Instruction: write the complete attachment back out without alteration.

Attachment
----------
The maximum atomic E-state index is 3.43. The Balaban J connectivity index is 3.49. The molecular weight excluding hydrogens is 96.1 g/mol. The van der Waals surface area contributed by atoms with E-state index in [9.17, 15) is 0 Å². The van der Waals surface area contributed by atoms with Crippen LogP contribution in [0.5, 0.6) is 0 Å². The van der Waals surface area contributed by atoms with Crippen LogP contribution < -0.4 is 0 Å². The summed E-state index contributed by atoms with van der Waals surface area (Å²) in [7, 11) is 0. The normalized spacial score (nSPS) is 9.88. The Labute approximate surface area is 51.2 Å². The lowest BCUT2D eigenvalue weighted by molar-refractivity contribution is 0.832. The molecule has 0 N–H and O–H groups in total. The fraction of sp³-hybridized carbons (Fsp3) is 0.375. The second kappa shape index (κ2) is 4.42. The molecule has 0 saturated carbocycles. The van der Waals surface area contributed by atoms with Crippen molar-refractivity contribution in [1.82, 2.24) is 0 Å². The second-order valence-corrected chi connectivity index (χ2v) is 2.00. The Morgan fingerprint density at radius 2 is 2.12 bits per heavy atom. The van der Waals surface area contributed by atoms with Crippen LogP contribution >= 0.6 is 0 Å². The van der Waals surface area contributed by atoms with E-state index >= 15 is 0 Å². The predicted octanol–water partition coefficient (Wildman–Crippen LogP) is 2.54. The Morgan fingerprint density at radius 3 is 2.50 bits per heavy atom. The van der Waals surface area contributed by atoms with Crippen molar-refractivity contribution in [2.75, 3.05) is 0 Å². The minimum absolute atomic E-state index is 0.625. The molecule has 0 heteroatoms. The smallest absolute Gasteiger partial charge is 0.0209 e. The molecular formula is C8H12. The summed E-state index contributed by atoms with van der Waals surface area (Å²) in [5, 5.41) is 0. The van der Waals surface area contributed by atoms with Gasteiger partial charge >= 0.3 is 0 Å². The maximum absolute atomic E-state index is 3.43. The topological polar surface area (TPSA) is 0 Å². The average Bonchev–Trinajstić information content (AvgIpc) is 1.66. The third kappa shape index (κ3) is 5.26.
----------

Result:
The maximum atomic E-state index is 3.43. The Balaban J connectivity index is 3.49. The molecular weight excluding hydrogens is 96.1 g/mol. The van der Waals surface area contributed by atoms with E-state index in [9.17, 15) is 0 Å². The van der Waals surface area contributed by atoms with Crippen LogP contribution in [0.5, 0.6) is 0 Å². The van der Waals surface area contributed by atoms with Crippen LogP contribution < -0.4 is 0 Å². The summed E-state index contributed by atoms with van der Waals surface area (Å²) in [7, 11) is 0. The normalized spacial score (nSPS) is 9.88. The Labute approximate surface area is 51.2 Å². The lowest BCUT2D eigenvalue weighted by molar-refractivity contribution is 0.832. The molecule has 0 N–H and O–H groups in total. The fraction of sp³-hybridized carbons (Fsp3) is 0.375. The second kappa shape index (κ2) is 4.42. The molecule has 0 saturated carbocycles. The van der Waals surface area contributed by atoms with Crippen molar-refractivity contribution in [1.82, 2.24) is 0 Å². The second-order valence-corrected chi connectivity index (χ2v) is 2.00. The Morgan fingerprint density at radius 2 is 2.12 bits per heavy atom. The van der Waals surface area contributed by atoms with Crippen LogP contribution >= 0.6 is 0 Å². The van der Waals surface area contributed by atoms with E-state index >= 15 is 0 Å². The predicted octanol–water partition coefficient (Wildman–Crippen LogP) is 2.54. The Morgan fingerprint density at radius 3 is 2.50 bits per heavy atom. The van der Waals surface area contributed by atoms with Crippen molar-refractivity contribution in [2.75, 3.05) is 0 Å². The minimum absolute atomic E-state index is 0.625. The molecule has 0 heteroatoms. The smallest absolute Gasteiger partial charge is 0.0209 e. The molecular formula is C8H12. The summed E-state index contributed by atoms with van der Waals surface area (Å²) in [5, 5.41) is 0. The van der Waals surface area contributed by atoms with Gasteiger partial charge >= 0.3 is 0 Å². The maximum absolute atomic E-state index is 3.43. The topological polar surface area (TPSA) is 0 Å². The average Bonchev–Trinajstić information content (AvgIpc) is 1.66. The third kappa shape index (κ3) is 5.26.